This article is part of the Research Topic Autism: The Movement Perspective

Original Research ARTICLE

Front. Integr. Neurosci., 24 July 2013 | doi: 10.3389/fnint.2013.00046

Give spontaneity and self-discovery a chance in ASD: spontaneous peripheral limb variability as a proxy to evoke centrally driven intentional acts

  • 1Rutgers University Psychology Department, Computational Biomedicine Imaging and Medicine Center, Rutgers University Center for Cognitive Science, New Brunswick, NJ, USA
  • 2Rutgers University Computer Science Department, Rutgers University Center for Cognitive Science Piscataway, NJ, USA
  • 3Rutgers University Computer Science Department, Computational Biomedicine Imaging and Medicine Center, Rutgers University Center for Cognitive Science, Piscataway, NJ, USA

Autism can be conceived as an adaptive biological response to an early unexpected developmental change. Under such conceptualization one could think of emerging biological compensatory mechanisms with unique manifestations in each individual. Within a large group of affected people this would result in a highly heterogeneous spectral disorder where it would be difficult to tap into the hidden potentials of any given individual. A pressing question is how to treat the disorder while harnessing the capabilities and predispositions that the individual has already developed. It would indeed be ideal to use such strengths to accelerate the learning of self-sufficiency and independence, important as the person transitions into adulthood. In this report, we introduce a new concept for therapeutic interventions and basic research in autism. We use visuo-spatial and auditory stimuli to help augment the physical reality of the child and sensory-substitute corrupted kinesthetic information quantified in his/her movement patterns to help the person develop volitional control over the hand motions. We develop a co-adaptive child-computer interface that closes the sensory-motor feedback loops by alerting the child of a cause-effect relationship between the statistics of his/her real-time hand movement patterns and those of external media states. By co-adapting the statistics of the media states and those of the child's real-time hand movements, we found that without any food/token reward the children naturally remained engaged in the task. Even in the absence of practice, the learning gains were retained, transferred and improved 2–4 weeks later. This new concept demonstrates that individuals with autism do have spontaneous sensory-motor adaptive capabilities. When led to their self-discovery, these patterns of spontaneous behavioral variability (SBV) morph into more predictive and reliable intentional actions. These can unlock and enhance exploratory behavior and autonomy in the individual with autism spectrum disorders (ASD).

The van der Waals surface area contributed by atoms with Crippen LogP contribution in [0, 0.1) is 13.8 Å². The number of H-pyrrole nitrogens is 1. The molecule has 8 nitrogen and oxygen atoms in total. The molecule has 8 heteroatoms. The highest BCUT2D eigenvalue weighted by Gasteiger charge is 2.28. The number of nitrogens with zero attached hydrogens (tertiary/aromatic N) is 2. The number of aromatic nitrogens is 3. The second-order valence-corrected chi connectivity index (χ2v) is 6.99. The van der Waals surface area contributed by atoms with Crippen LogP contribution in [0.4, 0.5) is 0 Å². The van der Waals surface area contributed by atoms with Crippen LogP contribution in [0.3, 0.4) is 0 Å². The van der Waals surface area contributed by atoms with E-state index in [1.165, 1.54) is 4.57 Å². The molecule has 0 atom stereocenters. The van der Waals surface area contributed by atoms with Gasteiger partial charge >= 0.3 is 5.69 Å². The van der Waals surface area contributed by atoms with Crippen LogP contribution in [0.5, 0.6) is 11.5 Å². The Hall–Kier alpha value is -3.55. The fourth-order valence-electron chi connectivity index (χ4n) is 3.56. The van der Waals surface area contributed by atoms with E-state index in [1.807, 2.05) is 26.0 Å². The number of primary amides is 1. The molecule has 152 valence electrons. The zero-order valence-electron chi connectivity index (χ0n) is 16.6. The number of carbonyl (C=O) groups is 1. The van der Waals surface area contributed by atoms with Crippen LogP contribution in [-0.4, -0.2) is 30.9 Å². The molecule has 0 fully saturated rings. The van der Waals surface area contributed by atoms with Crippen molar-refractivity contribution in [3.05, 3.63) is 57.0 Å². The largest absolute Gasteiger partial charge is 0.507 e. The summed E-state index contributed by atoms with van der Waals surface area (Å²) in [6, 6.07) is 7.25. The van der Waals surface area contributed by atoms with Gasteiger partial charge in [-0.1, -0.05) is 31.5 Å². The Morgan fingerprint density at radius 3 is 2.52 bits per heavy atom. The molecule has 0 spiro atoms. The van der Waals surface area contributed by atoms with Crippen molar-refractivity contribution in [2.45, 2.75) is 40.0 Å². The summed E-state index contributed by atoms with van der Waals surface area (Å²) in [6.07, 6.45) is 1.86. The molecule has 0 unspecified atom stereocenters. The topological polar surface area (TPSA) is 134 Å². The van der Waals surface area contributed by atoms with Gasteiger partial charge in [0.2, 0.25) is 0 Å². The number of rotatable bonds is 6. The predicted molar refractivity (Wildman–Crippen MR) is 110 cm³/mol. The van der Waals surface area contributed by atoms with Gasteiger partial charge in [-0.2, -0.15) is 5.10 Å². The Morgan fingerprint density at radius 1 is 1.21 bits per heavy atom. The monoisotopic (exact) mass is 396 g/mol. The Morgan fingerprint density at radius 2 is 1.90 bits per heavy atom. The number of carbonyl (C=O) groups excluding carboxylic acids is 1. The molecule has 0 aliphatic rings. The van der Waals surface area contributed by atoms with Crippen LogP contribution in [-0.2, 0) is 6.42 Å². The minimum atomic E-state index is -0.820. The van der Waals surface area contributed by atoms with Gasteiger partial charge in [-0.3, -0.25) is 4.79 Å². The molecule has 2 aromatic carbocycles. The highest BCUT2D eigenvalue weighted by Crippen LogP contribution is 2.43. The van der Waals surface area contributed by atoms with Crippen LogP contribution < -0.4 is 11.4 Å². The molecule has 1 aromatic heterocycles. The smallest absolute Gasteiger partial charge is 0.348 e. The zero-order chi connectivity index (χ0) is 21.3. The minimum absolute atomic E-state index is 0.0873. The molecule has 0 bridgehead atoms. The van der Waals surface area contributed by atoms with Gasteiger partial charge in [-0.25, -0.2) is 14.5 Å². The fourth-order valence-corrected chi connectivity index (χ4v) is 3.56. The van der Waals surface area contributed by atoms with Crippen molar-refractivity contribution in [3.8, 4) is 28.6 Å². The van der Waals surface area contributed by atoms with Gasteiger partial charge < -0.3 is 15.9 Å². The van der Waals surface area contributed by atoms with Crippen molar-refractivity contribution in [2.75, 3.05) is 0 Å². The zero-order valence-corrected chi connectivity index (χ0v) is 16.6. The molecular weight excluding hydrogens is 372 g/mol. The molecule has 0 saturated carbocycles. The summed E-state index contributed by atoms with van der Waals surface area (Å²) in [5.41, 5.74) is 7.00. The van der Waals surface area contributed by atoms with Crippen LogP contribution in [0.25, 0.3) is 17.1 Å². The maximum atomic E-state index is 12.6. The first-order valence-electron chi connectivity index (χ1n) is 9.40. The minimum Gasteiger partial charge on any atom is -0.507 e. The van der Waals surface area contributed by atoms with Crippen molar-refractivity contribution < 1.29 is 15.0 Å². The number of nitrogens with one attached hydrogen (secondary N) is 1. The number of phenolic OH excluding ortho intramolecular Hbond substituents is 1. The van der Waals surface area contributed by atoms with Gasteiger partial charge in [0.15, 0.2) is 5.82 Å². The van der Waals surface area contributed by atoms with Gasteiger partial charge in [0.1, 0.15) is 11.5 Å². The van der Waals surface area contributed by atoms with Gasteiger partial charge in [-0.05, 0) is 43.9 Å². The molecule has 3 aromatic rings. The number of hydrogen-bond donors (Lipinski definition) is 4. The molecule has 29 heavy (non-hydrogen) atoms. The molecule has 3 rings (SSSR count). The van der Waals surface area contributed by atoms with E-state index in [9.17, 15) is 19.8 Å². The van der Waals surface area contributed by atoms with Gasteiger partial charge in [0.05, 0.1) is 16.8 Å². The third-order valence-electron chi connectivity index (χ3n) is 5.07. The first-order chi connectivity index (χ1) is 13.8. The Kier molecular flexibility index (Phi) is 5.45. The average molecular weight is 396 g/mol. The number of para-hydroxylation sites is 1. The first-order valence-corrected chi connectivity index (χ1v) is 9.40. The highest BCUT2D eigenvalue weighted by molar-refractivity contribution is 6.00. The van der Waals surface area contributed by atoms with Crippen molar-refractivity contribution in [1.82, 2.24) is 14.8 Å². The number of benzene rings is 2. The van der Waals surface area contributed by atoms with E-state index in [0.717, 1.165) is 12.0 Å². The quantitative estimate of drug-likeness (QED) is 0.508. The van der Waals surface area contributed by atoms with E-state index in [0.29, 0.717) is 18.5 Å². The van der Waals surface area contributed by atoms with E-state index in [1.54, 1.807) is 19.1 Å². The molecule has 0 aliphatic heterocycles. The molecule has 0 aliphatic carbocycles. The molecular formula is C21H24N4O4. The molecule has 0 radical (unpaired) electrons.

Keywords: autism spectrum disorders, proprioceptive feedback, kinesthetic perception, stochastic processes, stochasticity, predictive coding, reliability, motor learning and control, child development, interface

Citation: Torres EB, Yanovich P and Metaxas DN (2013) Give spontaneity and self-discovery a chance in ASD: spontaneous peripheral limb variability as a proxy to evoke centrally driven intentional acts. Front. Integr. Neurosci. 7:46. doi: 10.3389/fnint.2013.00046

Received: 05 April 2013; Paper pending published: 27 April 2013;
Accepted: 29 May 2013; Published online: 24 July 2013.

Edited by:

Anne M. Donnellan, University of San Diego, USA

Reviewed by:

Lei Niu, Albert Einstein College of Medicine, USA
Jorge V. Jose, Indiana University, USA

Copyright © 2013 Torres, Yanovich and Metaxas. This is an open-access article distributed under the terms of the Creative Commons Attribution License, which permits use, distribution and reproduction in other forums, provided the original authors and source are credited and subject to any copyright notices concerning any third-party graphics etc.

*Correspondence: Elizabeth B. Torres, Rutgers University Psychology Department, Busch campus, 152 Frelinghuysen Rd., Piscataway, NJ 08854, USA e-mail: ebtorres@rci.rutgers.edu

Back to top